A virtual coffee on cyber attacks with Jayson Dudley from Mazars LLP

A virtual coffee on cyber attacks with Jayson Dudley from Mazars LLP

Cyber attacks are said to cost the global economy £266 billion, affecting more than 800 million people a year and removing 15% to 20% of the value created by the internet.

“removing 15 to 20 per cent of the value created by the internet.”

How many of the points below have you either expressed or heard being discussed in the workplace?

  • ‘Our type of company does not need security; our data would be useless to a hacker’
  • ‘Security is not a priority for us now’
  • ‘It is not worth the expenditure’
  • ‘It hasn’t happened to us yet so I am sure we will be fine’

Consider the following situations:

TalkTalk lost 101,000 customers and suffered costs of £60m due to a cyber attacks on the company in October 2015.

Data breaches at Home Depot during both 2013 and 2014 resulted in a total cost of $162 million.

On February 4, 2016, a cyber attack on the central bank of Bangladesh resulted in losses of $81 Million and prevented another $850 Million in transactions from being processed.

Hackers used SWIFT credentials of Bangladesh Central Bank employees to request the Federal Reserve Bank of New York to transfer nearly $1 billion of the Bangladesh Bank’s funds to bank accounts in the Philippines, Sri Lanka and other parts of Asia.

This is not just something that large organisations are battling but SME’s also with the average attacks costing businesses £250,000 at a time.

This is a combination of the economic loss directly because of the attack, legal costs, staff costs and loss of business coupled with reputation cost. To a small company this could result in bankruptcy.

To get an insight on the topic of cyber security, I spoke to Jayson Dudley, the Group Chief Information Officer responsible for information security best practices for Mazars LLP.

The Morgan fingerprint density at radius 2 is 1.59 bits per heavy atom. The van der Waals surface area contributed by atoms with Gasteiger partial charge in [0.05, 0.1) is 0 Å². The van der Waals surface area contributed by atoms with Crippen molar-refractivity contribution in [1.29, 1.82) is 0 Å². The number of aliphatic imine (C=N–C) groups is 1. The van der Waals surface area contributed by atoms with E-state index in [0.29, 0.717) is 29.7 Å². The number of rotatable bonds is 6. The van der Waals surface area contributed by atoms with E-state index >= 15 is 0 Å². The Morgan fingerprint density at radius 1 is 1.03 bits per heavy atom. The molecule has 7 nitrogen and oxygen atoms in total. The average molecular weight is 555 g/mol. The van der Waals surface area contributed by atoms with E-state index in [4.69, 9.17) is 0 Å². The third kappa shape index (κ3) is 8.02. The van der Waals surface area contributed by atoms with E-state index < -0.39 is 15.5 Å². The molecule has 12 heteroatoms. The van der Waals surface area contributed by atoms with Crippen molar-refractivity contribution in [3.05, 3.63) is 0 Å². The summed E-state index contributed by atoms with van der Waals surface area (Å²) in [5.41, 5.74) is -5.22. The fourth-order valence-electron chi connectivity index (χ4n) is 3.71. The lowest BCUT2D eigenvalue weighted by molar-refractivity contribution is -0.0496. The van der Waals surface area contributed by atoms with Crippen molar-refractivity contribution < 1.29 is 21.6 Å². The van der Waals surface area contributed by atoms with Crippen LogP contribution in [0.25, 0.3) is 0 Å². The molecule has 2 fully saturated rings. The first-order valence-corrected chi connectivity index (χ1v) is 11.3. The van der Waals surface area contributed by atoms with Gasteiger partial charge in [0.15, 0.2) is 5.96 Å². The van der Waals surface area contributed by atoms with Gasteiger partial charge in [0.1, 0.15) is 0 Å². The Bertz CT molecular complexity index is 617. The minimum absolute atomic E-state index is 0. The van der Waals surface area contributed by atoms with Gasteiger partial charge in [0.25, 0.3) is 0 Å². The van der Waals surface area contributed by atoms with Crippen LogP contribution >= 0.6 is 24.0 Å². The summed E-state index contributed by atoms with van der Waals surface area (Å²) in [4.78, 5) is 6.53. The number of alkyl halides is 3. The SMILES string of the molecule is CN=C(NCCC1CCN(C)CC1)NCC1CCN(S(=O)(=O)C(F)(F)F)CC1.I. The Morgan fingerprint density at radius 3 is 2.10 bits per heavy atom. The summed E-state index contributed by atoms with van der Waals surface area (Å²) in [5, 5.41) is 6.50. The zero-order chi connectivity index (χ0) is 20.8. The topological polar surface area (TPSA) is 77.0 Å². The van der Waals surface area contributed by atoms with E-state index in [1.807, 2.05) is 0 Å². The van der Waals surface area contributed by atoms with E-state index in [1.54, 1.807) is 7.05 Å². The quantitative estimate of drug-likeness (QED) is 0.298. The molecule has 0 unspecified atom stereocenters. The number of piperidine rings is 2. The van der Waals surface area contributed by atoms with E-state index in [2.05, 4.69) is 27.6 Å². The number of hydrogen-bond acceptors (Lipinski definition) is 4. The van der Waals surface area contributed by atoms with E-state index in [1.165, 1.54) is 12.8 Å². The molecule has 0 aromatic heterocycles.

Q: What do you think are the most vulnerable areas of security for companies currently?

Phishing attacks are one of the biggest issues currently. End users are not on that level yet and because of the way these sites can pick up and disappear overnight they are very hard to block.

Companies need to get into a training regime to catch people clicking on phishing emails. There are campaigns you can then send out to a group of people within your company to test just how successful your training has been.

It is simply a case of getting the person to check the information they have been given. In all the hacks I have seen of late they have started from someone clicking on something or there not being the appropriate level of control within their firm.

This is an example of a phishing attack I received last weekend from “Amazon” (notice the spelling and grammar errors):

Q: What information are you exposing as a company as a result of a phishing attack?

Users hate user id’s and passwords. We ran a test in one of my previous roles, their employees had access to 12 different systems within the company and most of them used the same user IDs and passwords for all 12.

The biggest example of this I have seen was around £35 million being lifted from a company due to CEO fraud. You find that once you have the credentials for one system you tend to have access to the rest.

Q: What areas of security will be most important to companies in the upcoming years?

Two really. Passwords are all well and good but even on my personal accounts I have two factor authentication. I think two-factor authentication is a big thing, the likes of Microsoft and Google use it currently. More companies need to put this in place.

Sometimes you have to cater for stupid and the best way to do that is to use digital rights management. The data is encrypted and you know it is only going to be opened by the person you send it to. It is all very well saying data is not going to leave the company. It is going to leave the company so you need to make sure it is inaccessible.